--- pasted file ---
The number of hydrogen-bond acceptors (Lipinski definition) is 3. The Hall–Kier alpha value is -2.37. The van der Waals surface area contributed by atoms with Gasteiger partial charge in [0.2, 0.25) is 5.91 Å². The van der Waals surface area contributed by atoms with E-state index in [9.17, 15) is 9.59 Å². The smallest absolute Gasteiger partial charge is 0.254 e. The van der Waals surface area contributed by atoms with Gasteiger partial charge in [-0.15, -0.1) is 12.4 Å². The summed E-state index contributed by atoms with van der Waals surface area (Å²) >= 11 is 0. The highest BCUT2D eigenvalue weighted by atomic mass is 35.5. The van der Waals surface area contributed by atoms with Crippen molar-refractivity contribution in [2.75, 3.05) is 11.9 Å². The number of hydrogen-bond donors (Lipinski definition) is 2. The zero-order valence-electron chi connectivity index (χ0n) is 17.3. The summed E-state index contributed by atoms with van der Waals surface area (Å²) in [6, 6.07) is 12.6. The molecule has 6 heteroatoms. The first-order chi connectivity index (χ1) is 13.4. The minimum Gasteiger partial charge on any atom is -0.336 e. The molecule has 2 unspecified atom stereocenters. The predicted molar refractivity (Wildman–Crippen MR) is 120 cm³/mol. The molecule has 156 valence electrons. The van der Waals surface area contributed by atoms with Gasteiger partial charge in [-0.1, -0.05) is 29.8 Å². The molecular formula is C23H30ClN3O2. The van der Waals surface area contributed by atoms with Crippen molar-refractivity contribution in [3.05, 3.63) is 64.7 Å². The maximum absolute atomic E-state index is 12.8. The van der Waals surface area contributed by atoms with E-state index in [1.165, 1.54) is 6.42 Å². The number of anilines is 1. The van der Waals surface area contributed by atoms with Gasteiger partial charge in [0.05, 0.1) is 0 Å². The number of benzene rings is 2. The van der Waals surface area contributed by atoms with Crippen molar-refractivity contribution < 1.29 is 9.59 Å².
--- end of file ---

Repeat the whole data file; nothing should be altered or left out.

The number of hydrogen-bond acceptors (Lipinski definition) is 3. The Hall–Kier alpha value is -2.37. The van der Waals surface area contributed by atoms with Gasteiger partial charge in [0.2, 0.25) is 5.91 Å². The van der Waals surface area contributed by atoms with E-state index in [9.17, 15) is 9.59 Å². The smallest absolute Gasteiger partial charge is 0.254 e. The van der Waals surface area contributed by atoms with Gasteiger partial charge in [-0.15, -0.1) is 12.4 Å². The summed E-state index contributed by atoms with van der Waals surface area (Å²) >= 11 is 0. The highest BCUT2D eigenvalue weighted by atomic mass is 35.5. The van der Waals surface area contributed by atoms with Crippen molar-refractivity contribution in [2.75, 3.05) is 11.9 Å². The number of hydrogen-bond donors (Lipinski definition) is 2. The zero-order valence-electron chi connectivity index (χ0n) is 17.3. The summed E-state index contributed by atoms with van der Waals surface area (Å²) in [6, 6.07) is 12.6. The molecule has 6 heteroatoms. The first-order chi connectivity index (χ1) is 13.4. The minimum Gasteiger partial charge on any atom is -0.336 e. The molecule has 2 unspecified atom stereocenters. The predicted molar refractivity (Wildman–Crippen MR) is 120 cm³/mol. The molecule has 156 valence electrons. The van der Waals surface area contributed by atoms with Gasteiger partial charge in [-0.1, -0.05) is 29.8 Å². The molecular formula is C23H30ClN3O2. The van der Waals surface area contributed by atoms with Crippen molar-refractivity contribution in [3.05, 3.63) is 64.7 Å². The maximum absolute atomic E-state index is 12.8. The van der Waals surface area contributed by atoms with E-state index in [1.165, 1.54) is 6.42 Å². The number of anilines is 1. The van der Waals surface area contributed by atoms with Gasteiger partial charge in [0.05, 0.1) is 0 Å². The number of benzene rings is 2. The van der Waals surface area contributed by atoms with Crippen molar-refractivity contribution < 1.29 is 9.59 Å².